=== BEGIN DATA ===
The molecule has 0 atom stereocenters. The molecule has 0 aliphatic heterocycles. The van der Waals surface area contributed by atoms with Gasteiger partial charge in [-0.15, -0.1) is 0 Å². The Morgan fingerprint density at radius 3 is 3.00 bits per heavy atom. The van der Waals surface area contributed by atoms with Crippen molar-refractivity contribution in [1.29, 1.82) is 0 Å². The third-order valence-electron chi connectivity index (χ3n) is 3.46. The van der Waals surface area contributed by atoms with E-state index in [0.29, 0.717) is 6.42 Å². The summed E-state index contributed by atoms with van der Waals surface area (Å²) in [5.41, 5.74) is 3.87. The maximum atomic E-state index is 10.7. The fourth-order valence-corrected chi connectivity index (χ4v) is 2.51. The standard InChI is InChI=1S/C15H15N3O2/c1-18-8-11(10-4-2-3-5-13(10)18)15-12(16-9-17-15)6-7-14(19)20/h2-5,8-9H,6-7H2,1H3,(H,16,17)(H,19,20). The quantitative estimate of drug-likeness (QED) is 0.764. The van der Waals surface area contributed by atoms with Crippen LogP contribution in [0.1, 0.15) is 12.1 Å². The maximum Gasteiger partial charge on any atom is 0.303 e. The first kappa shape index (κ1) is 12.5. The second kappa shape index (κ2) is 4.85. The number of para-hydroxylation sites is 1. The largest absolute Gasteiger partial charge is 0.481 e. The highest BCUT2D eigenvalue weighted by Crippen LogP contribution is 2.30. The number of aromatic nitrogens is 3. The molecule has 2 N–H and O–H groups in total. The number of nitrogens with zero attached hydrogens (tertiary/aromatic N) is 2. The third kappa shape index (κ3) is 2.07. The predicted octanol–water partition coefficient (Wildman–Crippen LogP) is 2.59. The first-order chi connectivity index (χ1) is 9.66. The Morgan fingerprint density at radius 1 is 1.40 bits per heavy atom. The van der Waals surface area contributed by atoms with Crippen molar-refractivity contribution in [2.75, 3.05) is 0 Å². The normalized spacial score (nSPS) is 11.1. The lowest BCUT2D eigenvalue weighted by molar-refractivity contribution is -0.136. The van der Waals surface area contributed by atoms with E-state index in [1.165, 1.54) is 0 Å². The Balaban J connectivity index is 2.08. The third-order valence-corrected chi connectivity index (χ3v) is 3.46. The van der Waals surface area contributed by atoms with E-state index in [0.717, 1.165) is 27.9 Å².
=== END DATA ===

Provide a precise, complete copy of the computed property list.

The molecule has 0 atom stereocenters. The molecule has 0 aliphatic heterocycles. The van der Waals surface area contributed by atoms with Gasteiger partial charge in [-0.15, -0.1) is 0 Å². The Morgan fingerprint density at radius 3 is 3.00 bits per heavy atom. The van der Waals surface area contributed by atoms with Crippen molar-refractivity contribution in [1.29, 1.82) is 0 Å². The third-order valence-electron chi connectivity index (χ3n) is 3.46. The van der Waals surface area contributed by atoms with E-state index in [0.29, 0.717) is 6.42 Å². The summed E-state index contributed by atoms with van der Waals surface area (Å²) in [5.41, 5.74) is 3.87. The maximum atomic E-state index is 10.7. The fourth-order valence-corrected chi connectivity index (χ4v) is 2.51. The standard InChI is InChI=1S/C15H15N3O2/c1-18-8-11(10-4-2-3-5-13(10)18)15-12(16-9-17-15)6-7-14(19)20/h2-5,8-9H,6-7H2,1H3,(H,16,17)(H,19,20). The quantitative estimate of drug-likeness (QED) is 0.764. The van der Waals surface area contributed by atoms with Crippen LogP contribution in [0.1, 0.15) is 12.1 Å². The maximum Gasteiger partial charge on any atom is 0.303 e. The first kappa shape index (κ1) is 12.5. The second kappa shape index (κ2) is 4.85. The number of para-hydroxylation sites is 1. The largest absolute Gasteiger partial charge is 0.481 e. The highest BCUT2D eigenvalue weighted by Crippen LogP contribution is 2.30. The number of aromatic nitrogens is 3. The molecule has 2 N–H and O–H groups in total. The number of nitrogens with zero attached hydrogens (tertiary/aromatic N) is 2. The third kappa shape index (κ3) is 2.07. The predicted octanol–water partition coefficient (Wildman–Crippen LogP) is 2.59. The first-order chi connectivity index (χ1) is 9.66. The Morgan fingerprint density at radius 1 is 1.40 bits per heavy atom. The van der Waals surface area contributed by atoms with Crippen molar-refractivity contribution in [2.75, 3.05) is 0 Å². The normalized spacial score (nSPS) is 11.1. The lowest BCUT2D eigenvalue weighted by molar-refractivity contribution is -0.136. The van der Waals surface area contributed by atoms with E-state index in [1.165, 1.54) is 0 Å². The Balaban J connectivity index is 2.08. The third-order valence-corrected chi connectivity index (χ3v) is 3.46. The van der Waals surface area contributed by atoms with E-state index in [0.717, 1.165) is 27.9 Å².